Water Well Woes

Homeowners urged to get wells tested

A private well is the source of water for the Walton family in The Falls area of South Miami-Dade

They’re not hooked up to county water. Tanya has been giving her two young boys bottled water since getting warning letters from the State of Florida last month. A pesticide banned for decades was found in their well.

“I’m concerned. My son has been bathing in it for two years and the other one now for nine months. There’s nothing I can do about that now.”

The Walton’s home is one of 28 in a two-block area, between SW 132 and 136 Streets off 99th Court, where Dieldren has been detected at a concentration higher than the Health Advisory Level. 

“This product was banned by the EPA back in 1974 for agricultural application. It was completely banned in 1987 for termite control,” explained Samir Elmir, Director of Environmental Health for the Miami-Dade County Health Department. 

This all came to light when a resident saw a crew spraying chemicals in a vacant field and filed a complaint with the county. The Health Department noticed neighboring homes were on wells, sampled the water, and discovered Dieldren. 

“It’s very clear that when you expose rats to this type of chemical for a long period of time at low doses or low levels, they suffer from some kind of liver disease and weakness in the immune system,” said Elmir. It’s a potential problem not just for this neighborhood.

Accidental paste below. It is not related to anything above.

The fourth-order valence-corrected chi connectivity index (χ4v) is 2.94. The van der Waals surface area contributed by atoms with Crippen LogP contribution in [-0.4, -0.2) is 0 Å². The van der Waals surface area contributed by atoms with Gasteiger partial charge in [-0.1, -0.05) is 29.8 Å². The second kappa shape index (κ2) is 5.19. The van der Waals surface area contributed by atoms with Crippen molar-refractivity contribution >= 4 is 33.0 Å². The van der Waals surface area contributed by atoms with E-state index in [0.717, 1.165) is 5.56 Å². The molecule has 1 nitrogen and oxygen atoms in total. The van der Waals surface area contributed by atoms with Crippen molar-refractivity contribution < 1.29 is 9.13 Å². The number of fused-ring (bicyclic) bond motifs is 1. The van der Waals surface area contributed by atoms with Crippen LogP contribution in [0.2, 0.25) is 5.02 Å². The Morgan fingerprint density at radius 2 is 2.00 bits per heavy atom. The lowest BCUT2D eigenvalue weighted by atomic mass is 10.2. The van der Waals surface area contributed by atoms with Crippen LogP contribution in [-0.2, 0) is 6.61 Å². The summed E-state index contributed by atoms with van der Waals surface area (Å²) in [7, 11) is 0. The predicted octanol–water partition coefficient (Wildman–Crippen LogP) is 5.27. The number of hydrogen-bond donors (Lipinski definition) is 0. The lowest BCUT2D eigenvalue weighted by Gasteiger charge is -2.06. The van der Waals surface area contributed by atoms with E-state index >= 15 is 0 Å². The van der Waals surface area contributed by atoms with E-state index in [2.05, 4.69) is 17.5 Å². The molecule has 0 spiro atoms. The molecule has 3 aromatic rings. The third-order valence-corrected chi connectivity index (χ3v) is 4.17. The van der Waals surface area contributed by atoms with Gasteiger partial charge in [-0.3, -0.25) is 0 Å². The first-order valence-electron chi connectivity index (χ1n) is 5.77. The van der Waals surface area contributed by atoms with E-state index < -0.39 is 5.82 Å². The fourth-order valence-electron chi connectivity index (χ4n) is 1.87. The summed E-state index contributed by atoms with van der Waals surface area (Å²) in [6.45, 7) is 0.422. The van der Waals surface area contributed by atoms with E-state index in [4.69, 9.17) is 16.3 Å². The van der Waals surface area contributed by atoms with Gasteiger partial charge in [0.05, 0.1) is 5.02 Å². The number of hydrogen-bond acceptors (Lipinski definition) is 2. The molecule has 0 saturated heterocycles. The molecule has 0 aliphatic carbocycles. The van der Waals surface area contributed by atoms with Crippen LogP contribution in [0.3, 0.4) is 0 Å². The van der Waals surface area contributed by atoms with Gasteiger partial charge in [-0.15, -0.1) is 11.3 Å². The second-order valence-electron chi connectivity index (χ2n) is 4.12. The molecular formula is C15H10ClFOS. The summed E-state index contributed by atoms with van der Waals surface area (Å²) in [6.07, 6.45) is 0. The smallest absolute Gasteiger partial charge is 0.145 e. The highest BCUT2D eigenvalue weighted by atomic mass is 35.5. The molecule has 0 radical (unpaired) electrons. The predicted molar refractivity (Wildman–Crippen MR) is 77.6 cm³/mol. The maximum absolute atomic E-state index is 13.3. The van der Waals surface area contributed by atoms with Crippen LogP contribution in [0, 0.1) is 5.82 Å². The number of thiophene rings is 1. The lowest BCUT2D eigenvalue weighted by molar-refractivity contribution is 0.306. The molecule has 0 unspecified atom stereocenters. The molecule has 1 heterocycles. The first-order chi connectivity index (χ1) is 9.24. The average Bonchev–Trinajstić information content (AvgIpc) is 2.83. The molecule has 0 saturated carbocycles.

“There are 20,000 to 30,000 thousand homes that are operating on wells,” Miami-Dade Commissioner Katy Sorenson said. She stresses it’s up to individual homeowners to get their wells tested to ensure their water is safe. 

Private wells are not regulated by any government agency. Commissioner Sorenson’s district has a lot of homes built on former farm lands. She says those are the residents who need to be particulary vigilant about having their wells tested. 

If you use a private well and your home is not connected to an approved water source, you can call the Environmental Health Department (305-623-6500) to find out about testing for water quality. 

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